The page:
Passion for eye health leads to new Unit

21 January 2014

Dr Ilva Rupenthal has a passion for using her pharmacy skills to create new eye therapies and follow through with clinical research to perfect how they work in the eye.

She is the first director of the new Buchanan Ocular Therapeutics Unit (BOTU) at the University of Auckland that was launched late last year.  Institutional and philanthropic funding support for her research work in pharmacy and ophthalmology has helped her develop the skills to carry out this work in New Zealand.

The Unit aims to develop and translate ocular therapies research into the clinical setting, to provide teaching to optometry and ophthalmology students, and to promote professional relationships between the two professions.

Dr Rupenthal came to New Zealand as a pharmacy student in 2002 to complete a six-month practical experience internship for her degree from the Philipps University of Marburg in Germany.

Her study project was to help develop a special eye drop to deliver a nucleotide drug to the front of the eye to improve healing after corneal surgery.  After returning to Germany to finish her degree requirements and graduate, Ilva decided to return to New Zealand to continue the project for her PhD.

“It was a tough financial decision because I had a doctoral position lined up in Germany and there, the University pays doctoral students,” she says. “But I loved the project and was fascinated with it as I had eye laser surgery myself in 2001, so I could appreciate the practical application.”

“I tell my doctoral students now that the most important thing for their PhD project is that they like the research and can get excited by it, because otherwise it’s a tough  three to four years.”

Ilva returned to New Zealand in 2004 to begin her doctoral project at the University of Auckland gaining fees bursaries to support her studies, and in 2005, the University of Auckland International Doctoral Scholarship.

“My PhD project was a continuation of my initial project, but instead of using an oil-based eye drop (microemulsion), I was working with in-situ gelling eye drops that when applied as a solution to the surface of the eye turn into a gel which helps the formulation to stay in the front of the eye for longer (than conventional eye drops),” says Dr Rupenthal.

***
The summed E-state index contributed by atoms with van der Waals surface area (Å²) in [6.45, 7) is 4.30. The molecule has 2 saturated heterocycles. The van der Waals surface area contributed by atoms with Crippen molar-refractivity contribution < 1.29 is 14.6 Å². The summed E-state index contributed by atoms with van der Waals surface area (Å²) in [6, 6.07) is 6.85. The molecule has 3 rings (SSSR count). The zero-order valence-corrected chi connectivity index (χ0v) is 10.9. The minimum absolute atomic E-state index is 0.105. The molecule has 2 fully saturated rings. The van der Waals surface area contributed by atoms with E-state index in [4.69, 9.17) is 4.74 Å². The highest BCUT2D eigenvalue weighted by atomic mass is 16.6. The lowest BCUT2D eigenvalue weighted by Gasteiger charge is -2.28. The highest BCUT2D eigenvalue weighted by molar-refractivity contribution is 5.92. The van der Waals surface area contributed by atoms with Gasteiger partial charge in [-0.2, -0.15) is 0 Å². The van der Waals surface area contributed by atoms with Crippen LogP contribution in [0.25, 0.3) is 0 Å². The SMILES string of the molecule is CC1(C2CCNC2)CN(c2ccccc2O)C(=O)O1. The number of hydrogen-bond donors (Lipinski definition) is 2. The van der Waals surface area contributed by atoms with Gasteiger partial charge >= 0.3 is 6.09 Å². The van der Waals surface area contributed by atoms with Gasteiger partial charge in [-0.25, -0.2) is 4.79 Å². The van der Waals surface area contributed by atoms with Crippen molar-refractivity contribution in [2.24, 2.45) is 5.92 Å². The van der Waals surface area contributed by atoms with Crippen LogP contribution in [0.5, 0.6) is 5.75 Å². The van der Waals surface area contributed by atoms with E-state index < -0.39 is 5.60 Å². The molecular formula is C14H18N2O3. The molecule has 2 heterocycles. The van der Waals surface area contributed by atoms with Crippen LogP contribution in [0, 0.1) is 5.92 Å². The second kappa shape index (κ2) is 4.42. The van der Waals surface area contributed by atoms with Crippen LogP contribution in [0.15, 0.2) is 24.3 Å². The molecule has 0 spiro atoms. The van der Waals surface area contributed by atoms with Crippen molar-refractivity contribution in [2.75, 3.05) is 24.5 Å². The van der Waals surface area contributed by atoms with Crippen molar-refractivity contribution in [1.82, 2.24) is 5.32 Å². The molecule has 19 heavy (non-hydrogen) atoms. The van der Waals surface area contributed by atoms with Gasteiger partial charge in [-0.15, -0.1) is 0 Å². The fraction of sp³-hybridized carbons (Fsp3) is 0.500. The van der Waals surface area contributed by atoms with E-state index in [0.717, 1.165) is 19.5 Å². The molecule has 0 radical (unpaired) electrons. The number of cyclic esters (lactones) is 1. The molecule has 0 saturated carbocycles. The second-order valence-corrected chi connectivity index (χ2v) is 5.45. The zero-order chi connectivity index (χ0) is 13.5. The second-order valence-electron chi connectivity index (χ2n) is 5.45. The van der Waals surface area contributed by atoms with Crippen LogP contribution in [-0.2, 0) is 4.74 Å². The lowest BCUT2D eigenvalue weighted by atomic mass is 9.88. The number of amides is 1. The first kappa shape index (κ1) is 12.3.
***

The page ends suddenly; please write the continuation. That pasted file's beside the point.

She spent two years in the School of Pharmacy, developing and characterizing the gel eye drops, supervised by Dr Raid Alany.

“For the in vivo work, I was based in ophthalmology (co-supervised by Professor Colin Green) as the department had all the clinical equipment and techniques that I needed to use for the translational work,” she says.  “That translational aspect of the study was what fascinated me most.”

After completing her doctorate and taking a break, Ilva returned to the Faculty of Medical and Health Sciences in 2009 as a part-time Senior Tutor in the School of Pharmacy that she combined with a part-time post-doctoral research position in the Department of Ophthalmology.

“It was a great opportunity, but hard splitting my time fifty-fifty between the two departments,” she says.  “I had two Masters students who helped me with the research which was essential.”

In 2010, Ilva was awarded one of the last post-doctoral fellowships from the government’s Foundation of Science, Research and Technology (FoRST). The fellowship gave her three years of a post-doctoral salary and consumables, for her research in ophthalmology.

“For this I had to decide whether to stay in pharmacy working mainly on delivery systems,  or to move into ophthalmology to pursue translational research” she says. “The decision to move to ophthalmology was one of the best I made, because I really enjoy applying my pharmacy knowledge in the clinical setting.”

Her post-doctoral position included supervising masters and doctoral students, as well as a, now steady, stream of German intern students who have followed in her footsteps.

As well as completing all her research milestones, the FoRST fellowship offered the opportunity for leadership training and approved Ilva’s request to do the Outward Bound Navigator Leadership Development course at Anakiwa in March 2013.

“This was an amazing course with both theory and practical sessions, that gave me a totally different perspective on leadership from any classroom based course,” she says.